Lockheed Martin Awarded $1.3 Billion Titan Contract
DENVER, CO, October 9th, 1998 -- Lockheed Martin Astronautics has been awarded a $1.327 billion contract modification from the U.S. Air Force to complete production of 40 Titan IV space launch vehicles and provide launch services for 39 missions through 2002. The 40th vehicle will be a spare. The modified contract also covers the launch of five Titan II space launch vehicles. Titan IV, the nation's largest, most powerful expendable launch vehicle, is built by Lockheed Martin Astronautics in Denver, Colorado. Twenty-five Titan IV rockets have been launched since the first one flew in 1989. Of those, 22 were the Titan IVA series space launch vehicle and three were the newer, more powerful Titan IVB configuration. The Titan IVB will fly the 14 missions remaining under this contract.
Astronautics also has refurbished 14 decommissioned Titan II Intercontinental Ballistic Missiles (ICBMs) for use as space launch vehicles and already has successfully launched the first seven of them.
"With these contract modifications, the program is now structured to provide for an effective and appropriate transition from Titan to the heavy- lift version of the Evolved Expendable Launch Vehicle (EELV)," said Dr. Raymond S. Colladay, president of Lockheed Martin Astronautics.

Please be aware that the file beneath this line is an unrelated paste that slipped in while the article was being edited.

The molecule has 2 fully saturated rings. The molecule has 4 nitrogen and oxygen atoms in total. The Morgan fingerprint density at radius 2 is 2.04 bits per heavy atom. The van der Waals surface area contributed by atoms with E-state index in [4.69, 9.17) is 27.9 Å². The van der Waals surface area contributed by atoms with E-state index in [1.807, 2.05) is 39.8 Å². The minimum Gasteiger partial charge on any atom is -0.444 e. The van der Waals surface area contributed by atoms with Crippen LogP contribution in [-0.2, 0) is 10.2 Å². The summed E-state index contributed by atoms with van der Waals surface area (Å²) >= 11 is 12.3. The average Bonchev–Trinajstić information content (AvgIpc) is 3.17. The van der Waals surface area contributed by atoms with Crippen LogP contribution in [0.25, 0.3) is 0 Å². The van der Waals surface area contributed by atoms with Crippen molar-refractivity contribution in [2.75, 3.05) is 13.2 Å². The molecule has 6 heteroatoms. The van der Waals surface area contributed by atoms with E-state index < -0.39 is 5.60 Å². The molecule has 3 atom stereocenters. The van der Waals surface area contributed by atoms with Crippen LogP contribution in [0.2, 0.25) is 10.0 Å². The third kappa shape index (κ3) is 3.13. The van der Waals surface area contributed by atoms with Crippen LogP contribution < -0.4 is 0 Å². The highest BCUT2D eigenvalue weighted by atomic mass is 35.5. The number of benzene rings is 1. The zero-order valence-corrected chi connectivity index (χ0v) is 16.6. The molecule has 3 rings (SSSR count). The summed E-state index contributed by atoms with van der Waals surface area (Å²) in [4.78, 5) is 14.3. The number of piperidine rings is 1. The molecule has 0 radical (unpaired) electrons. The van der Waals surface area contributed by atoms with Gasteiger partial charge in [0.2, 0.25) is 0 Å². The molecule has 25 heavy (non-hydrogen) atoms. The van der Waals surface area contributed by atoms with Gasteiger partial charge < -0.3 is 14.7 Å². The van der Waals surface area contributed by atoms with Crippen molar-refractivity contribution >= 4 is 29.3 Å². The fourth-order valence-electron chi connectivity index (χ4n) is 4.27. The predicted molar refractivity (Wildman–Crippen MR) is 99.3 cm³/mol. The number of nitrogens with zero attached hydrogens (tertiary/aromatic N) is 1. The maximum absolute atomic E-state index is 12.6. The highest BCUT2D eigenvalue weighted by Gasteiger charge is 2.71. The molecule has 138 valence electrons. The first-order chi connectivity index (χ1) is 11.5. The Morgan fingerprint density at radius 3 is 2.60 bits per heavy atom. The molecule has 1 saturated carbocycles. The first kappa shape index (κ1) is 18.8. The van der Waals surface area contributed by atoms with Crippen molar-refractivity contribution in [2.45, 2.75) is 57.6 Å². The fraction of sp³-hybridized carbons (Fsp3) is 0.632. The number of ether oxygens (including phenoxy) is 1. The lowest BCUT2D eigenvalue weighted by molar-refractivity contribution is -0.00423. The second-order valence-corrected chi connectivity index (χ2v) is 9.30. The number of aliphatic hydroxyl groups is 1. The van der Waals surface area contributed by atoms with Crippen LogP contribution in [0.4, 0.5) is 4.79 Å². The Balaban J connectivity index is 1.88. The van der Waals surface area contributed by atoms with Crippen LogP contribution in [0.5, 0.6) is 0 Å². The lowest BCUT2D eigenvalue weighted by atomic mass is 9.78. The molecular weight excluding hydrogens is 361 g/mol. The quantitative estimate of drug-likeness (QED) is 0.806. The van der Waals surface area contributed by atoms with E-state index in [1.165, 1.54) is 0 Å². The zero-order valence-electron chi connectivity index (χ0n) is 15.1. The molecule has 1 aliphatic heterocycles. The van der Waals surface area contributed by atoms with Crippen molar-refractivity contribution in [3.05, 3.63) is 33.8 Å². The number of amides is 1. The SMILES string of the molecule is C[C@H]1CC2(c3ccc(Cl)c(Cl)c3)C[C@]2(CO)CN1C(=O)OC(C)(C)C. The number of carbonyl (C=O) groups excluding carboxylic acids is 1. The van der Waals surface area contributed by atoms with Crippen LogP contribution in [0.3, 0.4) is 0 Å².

Astronautics is one of two companies developing the new EELV family of rockets in cooperation with the U.S. Air Force. The EELV rockets are being designed to reduce costs, simplify operations and improve the reliability of launch services for the U.S. government and commercial customers worldwide.
Key provisions in the new Titan contract call for: *Delivery of one additional Centaur upper stage rocket. *Delivery of three additional flight sets of Solid Rocket Motor Upgrades (SRMU). *A full-scale static test firing of the SRMU to requalify the motor and enhance reliability after a change of materials in the nozzle.
As prime contractor and systems integrator for the Titan IV, Astronautics is under contract to the U.S. Air Force Space and Missile Systems Center, El Segundo, California. The company provides overall program management, builds the first and second stages and the Centaur upper stage used on some missions and provides launch services. Titan IV is the nation's largest, most powerful expendable launch vehicle, and provides the principal access to space for critical national security payloads launched from both coasts.
Other members of the Titan contractor team and their responsibilities include: Aerojet Propulsion Division, Sacramento, California, liquid rocket engines; Alliant Techsystems, Magna, Utah, solid rocket motor upgrade; Litton, Goleta, California, Titan II inertial guidance; The Boeing Company, Huntington Beach, California, payload fairing; and Honeywell Space Systems, Clearwater, Florida, Titan IV B advanced guidance.
Astronautics is one of the operating units of Lockheed Martin's Space & Strategic Missiles Sector headquartered in Bethesda, Maryland. Astronautics designs, develops, tests and manufactures a variety of advanced technology systems for space and defense. Chief products include planetary spacecraft and other space systems, space launch systems and ground systems.